Course Spotlights

Exploring the Art & Science of Biodiversity in Guyana

Nicole M. Merola, Rhode Island School of Design

“Exploring the Art & Science of Biodiversity in Guyana” is an interdisciplinary course focused on approaches to the concept of biodiversity in the arts, humanities, and sciences. The six-credit travel course is offered during the Wintersession term at the Rhode Island School of Design (RISD). Dr. Nicole M. Merola, Associate Professor of Literary Arts & Studies, and Dr. Lucy Spelman, a veterinarian, science educator, and Lecturer in History, Philosophy, and Social Sciences, team-teach the course.

Drs. Merola and Spelman designed the course to help …

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Key Words in Ecocinema Studies

Stephen Rust, University of Oregon

Stephen Rust often tells his students in cinema studies courses that learning to carefully describe and analyze cinematic texts requires us to learn a new set of vocabulary terms and the ability to apply those terms. As students take a further step toward engaging in more specific discourse communities such as Ecomedia Studies it becomes even more important to gain an awareness and understanding of the sometimes complex terminology scholars use to think with as we seek to communicate with each other precisely and …

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Cultures of Climate Change

Stephanie LeMenager, University of Oregon

From Warren Cariou’s “Tarhands, A Messy Manifesto.”

The graduate seminar “Cultures of Climate Change” explores the ways that scholars from varied fields can apply their skills to the ecological and imaginative challenge posed to all of us (humanists, scientists, planetary citizens) by the increasingly visible and felt effects of global climate change.

From Philippe Squarzoni’s Climate Changed.

The course examines the cultures of climate change, meaning artistic, literary, filmic and journalistic responses to this multi-scalar problem that frustrates conventional modes of representation and narrative …

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Environmental Fiction and Criticism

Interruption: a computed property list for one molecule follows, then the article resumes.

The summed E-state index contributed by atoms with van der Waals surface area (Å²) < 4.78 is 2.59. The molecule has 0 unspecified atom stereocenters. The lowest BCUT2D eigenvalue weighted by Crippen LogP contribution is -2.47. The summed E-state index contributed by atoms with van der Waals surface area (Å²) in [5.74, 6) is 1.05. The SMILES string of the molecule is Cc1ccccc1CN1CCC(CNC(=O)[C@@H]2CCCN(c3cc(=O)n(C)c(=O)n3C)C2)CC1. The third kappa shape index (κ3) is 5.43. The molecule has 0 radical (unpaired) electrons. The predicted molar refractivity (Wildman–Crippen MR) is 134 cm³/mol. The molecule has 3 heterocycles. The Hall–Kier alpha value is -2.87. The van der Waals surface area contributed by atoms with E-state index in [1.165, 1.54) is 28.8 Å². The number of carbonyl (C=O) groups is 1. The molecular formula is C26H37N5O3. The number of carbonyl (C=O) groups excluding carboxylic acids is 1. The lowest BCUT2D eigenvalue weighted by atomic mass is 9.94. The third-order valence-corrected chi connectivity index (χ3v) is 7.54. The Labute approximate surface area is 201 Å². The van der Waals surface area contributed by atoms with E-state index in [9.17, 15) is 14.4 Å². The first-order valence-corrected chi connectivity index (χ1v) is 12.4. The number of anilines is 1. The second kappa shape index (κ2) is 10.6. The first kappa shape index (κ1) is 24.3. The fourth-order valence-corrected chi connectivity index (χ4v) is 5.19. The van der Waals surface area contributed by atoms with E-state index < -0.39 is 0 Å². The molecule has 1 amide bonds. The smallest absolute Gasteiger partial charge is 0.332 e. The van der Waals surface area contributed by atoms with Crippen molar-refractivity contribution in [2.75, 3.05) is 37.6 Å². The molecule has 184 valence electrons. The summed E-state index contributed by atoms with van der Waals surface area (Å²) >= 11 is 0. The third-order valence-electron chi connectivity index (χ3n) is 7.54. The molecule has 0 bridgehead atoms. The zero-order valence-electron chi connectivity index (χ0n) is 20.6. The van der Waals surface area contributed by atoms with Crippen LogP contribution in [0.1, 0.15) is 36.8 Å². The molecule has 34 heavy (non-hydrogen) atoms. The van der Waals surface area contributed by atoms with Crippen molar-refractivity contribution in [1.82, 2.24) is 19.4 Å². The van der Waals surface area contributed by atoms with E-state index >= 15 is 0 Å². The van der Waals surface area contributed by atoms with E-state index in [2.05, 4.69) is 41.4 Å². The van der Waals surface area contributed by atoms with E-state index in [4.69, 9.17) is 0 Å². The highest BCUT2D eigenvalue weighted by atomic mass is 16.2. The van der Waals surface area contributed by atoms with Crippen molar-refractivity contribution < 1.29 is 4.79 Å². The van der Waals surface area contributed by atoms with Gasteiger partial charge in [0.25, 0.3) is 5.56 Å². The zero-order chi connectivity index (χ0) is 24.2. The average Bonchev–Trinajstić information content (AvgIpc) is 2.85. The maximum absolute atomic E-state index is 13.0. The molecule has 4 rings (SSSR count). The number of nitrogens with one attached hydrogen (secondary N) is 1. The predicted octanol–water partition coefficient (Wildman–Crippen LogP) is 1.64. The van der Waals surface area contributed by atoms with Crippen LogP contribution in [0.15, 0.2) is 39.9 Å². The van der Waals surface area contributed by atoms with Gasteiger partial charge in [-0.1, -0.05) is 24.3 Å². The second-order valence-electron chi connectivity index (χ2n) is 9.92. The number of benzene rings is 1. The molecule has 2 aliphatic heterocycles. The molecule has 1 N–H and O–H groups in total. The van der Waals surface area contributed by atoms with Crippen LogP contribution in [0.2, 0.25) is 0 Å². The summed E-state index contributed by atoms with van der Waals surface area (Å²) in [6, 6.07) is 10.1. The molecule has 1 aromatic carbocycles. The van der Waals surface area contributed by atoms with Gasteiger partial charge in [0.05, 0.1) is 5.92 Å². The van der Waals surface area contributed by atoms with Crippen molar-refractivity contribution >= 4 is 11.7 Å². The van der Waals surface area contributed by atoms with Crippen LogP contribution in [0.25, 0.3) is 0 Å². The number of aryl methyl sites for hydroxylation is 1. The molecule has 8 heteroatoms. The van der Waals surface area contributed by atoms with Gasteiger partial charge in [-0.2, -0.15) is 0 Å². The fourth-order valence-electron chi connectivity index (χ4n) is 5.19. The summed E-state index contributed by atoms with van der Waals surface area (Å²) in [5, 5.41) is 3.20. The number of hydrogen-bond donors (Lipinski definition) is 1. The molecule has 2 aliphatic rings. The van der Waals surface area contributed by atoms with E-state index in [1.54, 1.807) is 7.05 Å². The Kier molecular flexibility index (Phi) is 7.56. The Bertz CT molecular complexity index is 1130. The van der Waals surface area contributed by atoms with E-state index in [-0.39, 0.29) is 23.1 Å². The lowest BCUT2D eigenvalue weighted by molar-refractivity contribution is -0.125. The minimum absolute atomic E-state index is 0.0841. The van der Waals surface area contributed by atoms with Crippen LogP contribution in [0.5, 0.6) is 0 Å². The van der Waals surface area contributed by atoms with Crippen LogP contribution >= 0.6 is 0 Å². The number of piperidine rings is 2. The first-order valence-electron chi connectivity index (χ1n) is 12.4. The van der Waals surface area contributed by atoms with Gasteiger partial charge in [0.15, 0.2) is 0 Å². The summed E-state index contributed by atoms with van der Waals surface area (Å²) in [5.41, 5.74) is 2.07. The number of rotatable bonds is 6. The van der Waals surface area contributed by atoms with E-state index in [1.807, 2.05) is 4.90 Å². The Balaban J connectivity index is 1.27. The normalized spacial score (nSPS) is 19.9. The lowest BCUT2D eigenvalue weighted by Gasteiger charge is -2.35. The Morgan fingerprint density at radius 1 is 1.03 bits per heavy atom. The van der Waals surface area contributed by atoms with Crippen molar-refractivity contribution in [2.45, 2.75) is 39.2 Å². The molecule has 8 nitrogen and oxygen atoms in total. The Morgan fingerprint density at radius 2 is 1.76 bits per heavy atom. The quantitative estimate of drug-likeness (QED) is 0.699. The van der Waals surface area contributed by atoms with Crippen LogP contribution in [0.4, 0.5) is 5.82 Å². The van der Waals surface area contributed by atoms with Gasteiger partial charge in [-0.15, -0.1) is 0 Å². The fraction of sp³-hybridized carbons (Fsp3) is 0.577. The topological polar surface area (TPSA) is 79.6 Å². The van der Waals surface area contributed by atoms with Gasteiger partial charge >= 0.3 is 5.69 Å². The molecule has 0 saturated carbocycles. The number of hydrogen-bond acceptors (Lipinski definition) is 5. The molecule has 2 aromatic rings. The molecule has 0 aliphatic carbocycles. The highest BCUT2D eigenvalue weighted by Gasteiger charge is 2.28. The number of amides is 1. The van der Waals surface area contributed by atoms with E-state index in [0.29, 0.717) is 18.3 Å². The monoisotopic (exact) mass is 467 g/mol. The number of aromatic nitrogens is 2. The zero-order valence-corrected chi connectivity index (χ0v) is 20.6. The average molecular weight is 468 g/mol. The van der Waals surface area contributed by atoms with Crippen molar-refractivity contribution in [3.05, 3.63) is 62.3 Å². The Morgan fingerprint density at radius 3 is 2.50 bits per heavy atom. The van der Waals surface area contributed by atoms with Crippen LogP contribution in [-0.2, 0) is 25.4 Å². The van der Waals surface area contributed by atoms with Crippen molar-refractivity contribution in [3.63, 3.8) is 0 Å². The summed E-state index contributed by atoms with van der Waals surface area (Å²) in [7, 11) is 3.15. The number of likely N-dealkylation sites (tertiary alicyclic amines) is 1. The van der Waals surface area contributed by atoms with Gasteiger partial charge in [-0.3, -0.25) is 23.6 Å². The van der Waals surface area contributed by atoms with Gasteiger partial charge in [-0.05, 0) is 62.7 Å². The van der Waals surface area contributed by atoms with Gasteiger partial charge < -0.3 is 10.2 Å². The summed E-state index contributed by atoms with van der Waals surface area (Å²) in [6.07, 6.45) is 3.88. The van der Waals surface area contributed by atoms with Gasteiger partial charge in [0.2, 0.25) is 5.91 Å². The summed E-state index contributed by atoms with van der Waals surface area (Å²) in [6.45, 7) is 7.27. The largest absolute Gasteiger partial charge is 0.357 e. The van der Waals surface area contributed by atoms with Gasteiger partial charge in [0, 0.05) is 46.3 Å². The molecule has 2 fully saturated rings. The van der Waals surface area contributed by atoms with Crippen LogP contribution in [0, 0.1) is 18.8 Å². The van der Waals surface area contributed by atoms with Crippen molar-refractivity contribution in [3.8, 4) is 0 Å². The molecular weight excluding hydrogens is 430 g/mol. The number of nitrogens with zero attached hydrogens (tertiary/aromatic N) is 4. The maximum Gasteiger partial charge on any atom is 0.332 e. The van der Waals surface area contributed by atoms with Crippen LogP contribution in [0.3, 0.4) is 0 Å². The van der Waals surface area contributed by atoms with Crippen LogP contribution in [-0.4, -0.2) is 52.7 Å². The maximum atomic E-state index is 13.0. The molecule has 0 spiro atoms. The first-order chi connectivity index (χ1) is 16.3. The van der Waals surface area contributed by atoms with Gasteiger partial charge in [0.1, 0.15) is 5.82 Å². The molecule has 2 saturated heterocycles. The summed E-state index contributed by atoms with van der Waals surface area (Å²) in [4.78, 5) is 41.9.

Heather Houser, The University of Texas at Austin

J. Henry Fair, Bleach, Charleston, TN (2010), Aerial photograph of waste run-off at chemical plant

“Environmental Fiction and Criticism” is an upper-division research seminar in which students explore how literary and cinematic narratives shape environmental consciousness in the late 20th and 21st centuries. On the first day, the students examine two images, one by J. Henry Fair and the other by Yann Arthus-Bertrand.

Heather withholds all identifying information from the Fair photograph and asks her students to discuss the elements that immediately struck them, …

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Interdisciplinary Matters: The Questions of Environmental Studies

Sarah Jaquette Ray, Humboldt State University

What does it mean to teach interdisciplinary methods to prospective practitioners of the field? Does it assume that the instructor herself is an expert in approaches from the natural sciences, social sciences, and humanities? Must environmental studies students be trained in all three approaches? Is knowledge about the environment only legitimate, even “true,” when derived from interdisciplinary inquiry?

When she was first assigned “Research and Analysis in Environmental Studies,” Dr. Sarah Jaquette Ray imagined the course as an introduction to methods of environmental studies. …

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